Why aren't we treated alike?

I came across this during my early morning browsing section.

Whining about inequality.

Seems legit enough, the guy wants to know why some people are treated better than himself though they are equals.

Before I start, let me qualify that this is not meant to defend the caste based reservation system (CBRS) as it is now. There a lot of loop holes in it as any other government policy.

But I am here to reassert that reservations are to stay in our country and CBRS is the only way for us to go.

But why?

Privilege, you dumbass!

Hardik Patel was able to wage a war against the state to demand something he wanted. Patidars is not a weak community by any standards, after all who gets to murder 10 people brutally on our streets and walk away unscathed?

How many so called unprivileged castes are able to do the same?

You will see scores of petitions online raging to destroy caste based reservation. I see that the ones who support caste based reservations are betting against a huge majority in ‘this online India’!

Do you know why, or have you bothered to check why?

Stats say only 18% Indians accessed internet in the last 12 months. Rest 82% are away from all this chatter, a few people are bothered.

Do you have any idea what is the basis of economic classes in India?

What segregated people based on their jobs for centuries and hence directly correlates with their economical condition?

Do you know despite the intake of ~22% civil servants from the SC/ST community every year, they represent only ~2.5% of officers at the highest echelons of power?

And we haven’t had a single cabinet secretary from the SC/ST community for the past 68 years of freedom?

Have you bothered to check the statistics? Around 50% seats are reserved for 70% of the population. What made us reserve the seats for them in the first place?

No numbers, no statistics, no facts. Just plain emotional appeal that resonates with the privileged classes of the Indian society.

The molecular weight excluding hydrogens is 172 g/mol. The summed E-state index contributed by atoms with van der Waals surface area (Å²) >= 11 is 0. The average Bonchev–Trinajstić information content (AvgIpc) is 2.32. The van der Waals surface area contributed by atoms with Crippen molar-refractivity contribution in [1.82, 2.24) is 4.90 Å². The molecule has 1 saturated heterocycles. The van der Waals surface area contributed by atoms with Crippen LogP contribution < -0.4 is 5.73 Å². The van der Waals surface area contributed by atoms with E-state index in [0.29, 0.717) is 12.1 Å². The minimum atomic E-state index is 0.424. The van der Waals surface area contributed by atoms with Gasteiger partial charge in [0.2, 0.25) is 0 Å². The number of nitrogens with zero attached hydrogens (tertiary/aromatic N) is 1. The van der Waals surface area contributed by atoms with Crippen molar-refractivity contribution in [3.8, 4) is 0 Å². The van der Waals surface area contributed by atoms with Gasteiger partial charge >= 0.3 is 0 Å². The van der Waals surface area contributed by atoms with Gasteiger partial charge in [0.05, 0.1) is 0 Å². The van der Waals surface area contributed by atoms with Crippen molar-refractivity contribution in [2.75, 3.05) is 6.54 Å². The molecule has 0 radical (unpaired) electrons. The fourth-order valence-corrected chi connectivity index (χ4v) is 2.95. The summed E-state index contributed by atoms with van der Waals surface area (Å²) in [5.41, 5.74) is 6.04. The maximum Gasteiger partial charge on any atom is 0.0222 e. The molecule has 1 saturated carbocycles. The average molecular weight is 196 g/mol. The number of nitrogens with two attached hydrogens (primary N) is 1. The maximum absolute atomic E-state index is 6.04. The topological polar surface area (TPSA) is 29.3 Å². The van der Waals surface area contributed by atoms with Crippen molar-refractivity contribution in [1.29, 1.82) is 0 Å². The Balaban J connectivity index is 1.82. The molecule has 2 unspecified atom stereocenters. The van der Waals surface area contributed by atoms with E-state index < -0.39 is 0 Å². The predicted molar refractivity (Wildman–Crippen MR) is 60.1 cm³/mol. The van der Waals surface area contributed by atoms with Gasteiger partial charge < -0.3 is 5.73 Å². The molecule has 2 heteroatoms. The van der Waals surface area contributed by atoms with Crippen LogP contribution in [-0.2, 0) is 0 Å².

I see a lot of cases trying to argue anecdotally to prove the point. Its hard for them to think as compassionate individuals and see the crux of the system.

The wealth we all possess is not a constant entity. It flowed to us through ways untraceable. I haven’t met a single person who could account for all the pennies he own.

He doesn’t know how much was inherited. He doesn’t know how his ancestors aggregated that property. He doesn’t know or sometimes doesn’t care about the injustices that went behind the process.

Having an social status is a privilege. Having educated parents is a privilege. Having parents is a privilege. You can’t expect everything to fit in to your equation of the world.

Unless we are not ready to give up our privileges, how can we ask others to give up what is rightfully theirs?

I admire capitalism for the meritocracy argument. But I cringe when people evoke the same meritocracy argument against CBRS. I shall rightfully put you in context.

We rarely protest against the ‘management quotas’ or NRI seats in our institutions of higher education. The question is how could we sustain our institutions without someone paying for them?

But how did this student get admitted to this management seat? What made it possible? Isn’t it the money that his family possess? Isn’t it some sort of reservation?

Reservation based on money is not frowned upon, but reservation based on social equity is. Why?

Because not everyone possess the political limb necessary to assess the situation.

I see people whining over the upto 69% reservation in Tamilnadu. What doesn’t embrace the headlines is the caste demographics of the state. Almost 90% of the Tamilians belong to either backward castes or Scheduled Castes and Tribes.

Don’t you see a serious social equity problem here? Even the British did, I don’t know how one could skip it.

Think about a society in which more than 70% of the population are discriminated against when it comes to education and power. Do you see a stable society there?

I don’t. Stability of the society is the right of all the parties concerned. The lines of caste were drawn between us much before we were born. But if we are not able to distribute the social equity rightfully, we don’t have the right to expect a peaceful society.

But evoking the “we need to kill the caste, so let’s kill CBRS” is like “we need to get rid of inequality, so let’s cut subsidies - subsidies reinforce the notion of inequality”.

I will write more about the need of identity politics and why caste as an identity should stay. Not as a means of discrimination, but as a means for us to evaluate ourselves.

Let’s not be the vestiges of a bygone era, we live in world that is much peaceful than what our ancestors had. As compassionate individuals, we cannot let ourselves be engulfed by some parochial ideology. All thoughts about this article is welcome in the comment section below.

Footnote: There can be “fallacy fallacy” lying somewhere around in this article. And this article doesn’t intent to defend the loopholes in CBRS where the benefits are cornered around an handful of individuals. I will write about my thoughts on rebuilding the system sometime later. Thanks for your patience!

Written on April 27, 2016